You will not have the same freedom to express your fundamentalist, anti-mainstream-LDS views on Keepa as you are permitted on other blogs. Brand my attitude as “holier than thou” if you will, but be informed that such is the policy here.

    Comment by Ardis E. Parshall — March 26, 2009 @ 11:27 am

  13. I am sorry for having to introduce such a sour note on Keepa, especially in this thread, but an attempted follow-up comment has proven the wisdom of following Brigham Young’s pattern in such cases. If any who have already commented favorably are disturbed by my distinction between the Salvation Army and other such faiths, and those who were once of us but have turned away, and wish to have your own supportive comment removed, let me know. I will understand.

    Aside from all that, thank you for what you have written here, all.

    Comment by Ardis E. Parshall — March 26, 2009 @ 12:03 pm

  14. It is your blog, Ardis. Administer it as you see fit. No need to apologize. Though I will say that I believe Brigham Young’s policy was more of a practical nature. He would not have wanted to the pulpit to those who had already proven a tendency to be meanspirited. Do you know of any speakers Brigham Young allowed in the Tabernacle that took advantage of his hospitality and were meanspirited when they spoke?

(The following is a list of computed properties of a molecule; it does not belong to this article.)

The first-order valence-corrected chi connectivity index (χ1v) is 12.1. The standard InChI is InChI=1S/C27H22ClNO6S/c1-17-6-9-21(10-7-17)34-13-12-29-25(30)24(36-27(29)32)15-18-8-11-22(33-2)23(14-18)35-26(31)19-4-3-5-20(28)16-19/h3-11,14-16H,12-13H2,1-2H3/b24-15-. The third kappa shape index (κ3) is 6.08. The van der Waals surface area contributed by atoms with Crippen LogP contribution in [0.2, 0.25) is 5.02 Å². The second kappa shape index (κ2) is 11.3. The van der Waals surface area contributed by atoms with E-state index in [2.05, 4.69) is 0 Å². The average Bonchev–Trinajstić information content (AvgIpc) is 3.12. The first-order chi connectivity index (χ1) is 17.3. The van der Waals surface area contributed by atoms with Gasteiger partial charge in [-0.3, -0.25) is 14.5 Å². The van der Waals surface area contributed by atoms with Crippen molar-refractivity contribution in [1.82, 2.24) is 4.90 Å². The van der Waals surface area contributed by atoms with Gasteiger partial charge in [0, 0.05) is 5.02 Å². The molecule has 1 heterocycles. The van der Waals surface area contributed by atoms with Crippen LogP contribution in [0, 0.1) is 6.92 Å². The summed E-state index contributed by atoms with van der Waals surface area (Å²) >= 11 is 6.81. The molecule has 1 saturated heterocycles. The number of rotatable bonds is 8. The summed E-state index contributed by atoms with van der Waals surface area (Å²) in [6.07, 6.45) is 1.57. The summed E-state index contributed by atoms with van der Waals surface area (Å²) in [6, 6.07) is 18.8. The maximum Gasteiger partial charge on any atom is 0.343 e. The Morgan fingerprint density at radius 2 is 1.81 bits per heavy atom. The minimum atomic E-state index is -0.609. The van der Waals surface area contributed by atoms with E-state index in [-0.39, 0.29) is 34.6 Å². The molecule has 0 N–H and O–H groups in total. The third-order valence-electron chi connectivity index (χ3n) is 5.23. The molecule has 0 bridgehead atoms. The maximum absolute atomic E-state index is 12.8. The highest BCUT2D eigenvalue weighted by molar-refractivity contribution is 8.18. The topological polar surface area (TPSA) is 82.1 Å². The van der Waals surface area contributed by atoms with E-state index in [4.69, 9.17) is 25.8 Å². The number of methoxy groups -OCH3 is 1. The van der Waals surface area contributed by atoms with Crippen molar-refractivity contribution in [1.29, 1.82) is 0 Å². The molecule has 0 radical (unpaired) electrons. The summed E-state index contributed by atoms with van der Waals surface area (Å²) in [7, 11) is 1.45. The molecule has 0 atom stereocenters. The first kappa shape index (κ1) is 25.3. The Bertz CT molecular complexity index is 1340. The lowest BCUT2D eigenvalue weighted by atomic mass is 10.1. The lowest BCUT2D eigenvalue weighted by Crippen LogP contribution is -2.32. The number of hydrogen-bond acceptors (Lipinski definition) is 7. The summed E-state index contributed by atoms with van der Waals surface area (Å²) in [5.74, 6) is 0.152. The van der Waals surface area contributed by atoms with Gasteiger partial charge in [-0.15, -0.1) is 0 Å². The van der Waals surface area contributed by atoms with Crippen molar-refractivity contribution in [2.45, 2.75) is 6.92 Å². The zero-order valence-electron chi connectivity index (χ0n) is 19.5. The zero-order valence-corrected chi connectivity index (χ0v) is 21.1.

Comment by Bruce Crow — March 26, 2009 @ 12:48 pm

  15. Well, there was Judge Brocchus at the Bowery in 1851 who compared Mormon women to harlots and urged their “return to virtue” and practically started a riot. And Brigham wasn’t very happy after having provided the Social Hall, including heat and lights, to the Hebrew Benevolent Society when they held a costume ball with several costumes mocking Mormon beliefs. And several Protestant ministers who were perfectly polite in the Tabernacle but spoke negatively about us when they got back home, and refused to allow LDS missionaries to share their pulpits, drew some caustic remarks.

    But for the most part, guests were courteous during their sermons, even while teaching their own doctrines which were at variance with LDS belief. Behavior and tone count a lot, don’t they?

    Comment by Ardis E. Parshall — March 26, 2009 @ 1:02 pm

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  17. I’m definitely too quick to judge some of our evangelical brethren and sisters, and so this is advice well taken. Thanks for sharing GQC’s eloquent remarks.